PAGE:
"We are happy to revisit our current policy and procedures regarding safe sleep, and to consistently apply the most effective guidelines possible to our licensing work," said Mary Kay Quinlan, DEL's Early Learning & Child Care Statewide Licensing Administrator. "We want licensed care providers, parents and the public to have access to training and to continually practice safe sleep guidelines to promote the safety of children throughout Washington."

DEL's website was recently updated with safe sleep training modules (in both English and Spanish), and new Washington Administrative Code (WAC) sections regarding safe sleep in child care have been drafted and filed to reflect the most up-to-date guidelines for safe sleep. After public input, the new WAC regarding safe sleep should be approved by the end of the summer.

DEL's training explains the importance of protecting infants during a crucial time of their development, and also allows providers, parents and the public to learn about Sudden Infant Death Syndrome (SIDS) and what you can do to reduce the risk of SIDS with recommendations by the American Academy of Pediatrics, focusing on a safe sleep environment. Resources to print out are included in these training modules.

The updated guidelines will state that infant safe sleep practices must be followed when infants are napping or sleeping. In child care (either at a center or at a family home setting), staff must do the following when practicing safe sleep in accordance with the updated WAC:
Place an infant to sleep on his or her back. If the infant has turned over while sleeping, the infant does not need to be returned to his or her back;
Not allow blankets, stuffed toys, pillows, crib bumpers and similar items in the infant sleeping equipment, or allow a blanket to cover or drape over the sleeping equipment;
Not cover an infant's head and face during sleep;
Take steps so infants do not get too warm during sleep with the infant's arms free; and
Not place the infant in another sleeping position other than on their back, or use a sleep positioning device unless required by a written directive or medical order from the infant's health care provider. This directive or medical order must be in the infant's file.

In the proposed WAC update, child care staff at a licensed facility who work with infants must complete annual safe sleep training and document this training annually. If a violation occurs, the provider must post notice of the violation in the licensed space and within five working days of receiving the notice, provide parents and guardians of the enrolled child with a letter describing the sleep violation and written information on safe sleep practices.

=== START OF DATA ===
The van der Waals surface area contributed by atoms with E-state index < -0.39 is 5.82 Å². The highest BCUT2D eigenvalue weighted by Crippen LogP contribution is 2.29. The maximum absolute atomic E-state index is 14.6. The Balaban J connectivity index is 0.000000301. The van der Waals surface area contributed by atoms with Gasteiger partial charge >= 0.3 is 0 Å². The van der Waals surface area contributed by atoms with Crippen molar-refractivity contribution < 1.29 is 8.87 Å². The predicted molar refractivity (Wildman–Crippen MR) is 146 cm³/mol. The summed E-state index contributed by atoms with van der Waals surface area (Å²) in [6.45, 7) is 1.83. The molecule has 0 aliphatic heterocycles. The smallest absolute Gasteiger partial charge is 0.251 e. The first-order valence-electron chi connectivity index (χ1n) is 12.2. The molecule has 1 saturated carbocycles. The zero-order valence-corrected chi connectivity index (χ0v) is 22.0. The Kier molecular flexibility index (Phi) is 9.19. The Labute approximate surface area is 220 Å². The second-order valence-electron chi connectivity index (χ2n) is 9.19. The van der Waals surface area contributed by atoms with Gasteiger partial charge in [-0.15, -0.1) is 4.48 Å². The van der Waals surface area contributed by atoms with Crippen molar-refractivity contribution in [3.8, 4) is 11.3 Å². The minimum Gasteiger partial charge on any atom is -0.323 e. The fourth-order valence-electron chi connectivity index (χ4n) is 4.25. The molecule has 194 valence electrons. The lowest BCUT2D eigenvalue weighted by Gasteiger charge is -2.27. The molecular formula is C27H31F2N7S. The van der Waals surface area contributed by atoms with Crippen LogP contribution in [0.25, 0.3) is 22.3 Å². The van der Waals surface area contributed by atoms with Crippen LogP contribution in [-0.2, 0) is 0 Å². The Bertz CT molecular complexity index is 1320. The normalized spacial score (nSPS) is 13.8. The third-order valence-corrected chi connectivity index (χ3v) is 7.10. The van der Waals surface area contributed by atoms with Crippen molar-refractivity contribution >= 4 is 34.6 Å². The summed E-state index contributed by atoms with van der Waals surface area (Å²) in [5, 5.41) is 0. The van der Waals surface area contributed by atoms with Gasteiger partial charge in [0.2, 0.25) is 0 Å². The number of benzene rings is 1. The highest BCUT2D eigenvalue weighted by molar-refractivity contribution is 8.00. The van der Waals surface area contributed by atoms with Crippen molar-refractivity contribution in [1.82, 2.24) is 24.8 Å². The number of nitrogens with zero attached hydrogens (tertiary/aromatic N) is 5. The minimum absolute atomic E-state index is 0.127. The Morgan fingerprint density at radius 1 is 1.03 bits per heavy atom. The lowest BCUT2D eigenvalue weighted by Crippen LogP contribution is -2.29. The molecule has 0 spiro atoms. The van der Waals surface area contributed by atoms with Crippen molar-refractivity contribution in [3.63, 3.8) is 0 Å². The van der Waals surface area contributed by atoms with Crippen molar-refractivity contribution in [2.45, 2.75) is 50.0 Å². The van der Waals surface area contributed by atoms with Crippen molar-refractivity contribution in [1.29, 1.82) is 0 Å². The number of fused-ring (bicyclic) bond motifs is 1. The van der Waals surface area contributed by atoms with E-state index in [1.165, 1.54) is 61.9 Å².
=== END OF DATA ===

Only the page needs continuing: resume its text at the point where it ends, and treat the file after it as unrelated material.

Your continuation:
To read the full listing of current child care licensing requirements, visit del.wa.gov.

The Department of Early Learning was created in 2006 to help all Washington children reach their full potential. DEL oversees the state-funded preschool program, child care licensing and subsidies, early intervention services, and other initiatives and programs to support parents as children's first and most important teachers. For more information, go to www.del.wa.gov.

Attached Media Files: 2015-07/5169/86171/PR_Safe_Sleep_7-14-15_FINAL.docx
State Invests in Future: Early Start Act and Early Learning Budget Increase
Wash. State Dept. of Early Learning - 07/09/15
OLYMPIA, WA --With an increase of about $150 million for the state's early learning programs and the passing of the Early Start Act on July 6, lawmakers are giving an opportunity for all children to arrive at school ready to learn; for families to break the cycle of poverty; and for the state communities to reap the rewards and the return on investment we know comes from high-quality early learning.

"It is phenomenal to see the investment in early learning," said Dr. Bette Hyde, director of the Department of Early Learning. "This 32 percent increase in the early learning budget is a testament to the Legislature's and the Governor's confidence in our vision--that Washington children start kindergarten healthy, capable, and confident in their ability to learn and succeed."

The passing of the Early Start Act and the early learning budget increase means more room for early learning opportunities throughout the entire state. Additional funding and the passing of the Early Start Act will:

Expand Early Achievers. Early Achievers is the quality rating and improvement system that helps to ensure providers can get the professional development and support they need to enhance their overall quality and that parents have the information they need to make the right choices in child care. Expanding Early Achievers will help ensure that providers can respond to the needs of their communities and provide high-quality, culturally, and linguistically competent early learning experiences.

Acknowledge that an increasingly diverse state like Washington requires an equally diverse set of child care options for families and kids. By expanding Early Achievers with intentional focus on reducing barriers to success through additional incentives and supports for providers serving our communities furthest from opportunity, the act will give providers access to the resources needed to meet new quality standards. The act would also award subsidized slots to providers that demonstrate high-quality standards, thereby improving access to high-quality care for families with low incomes.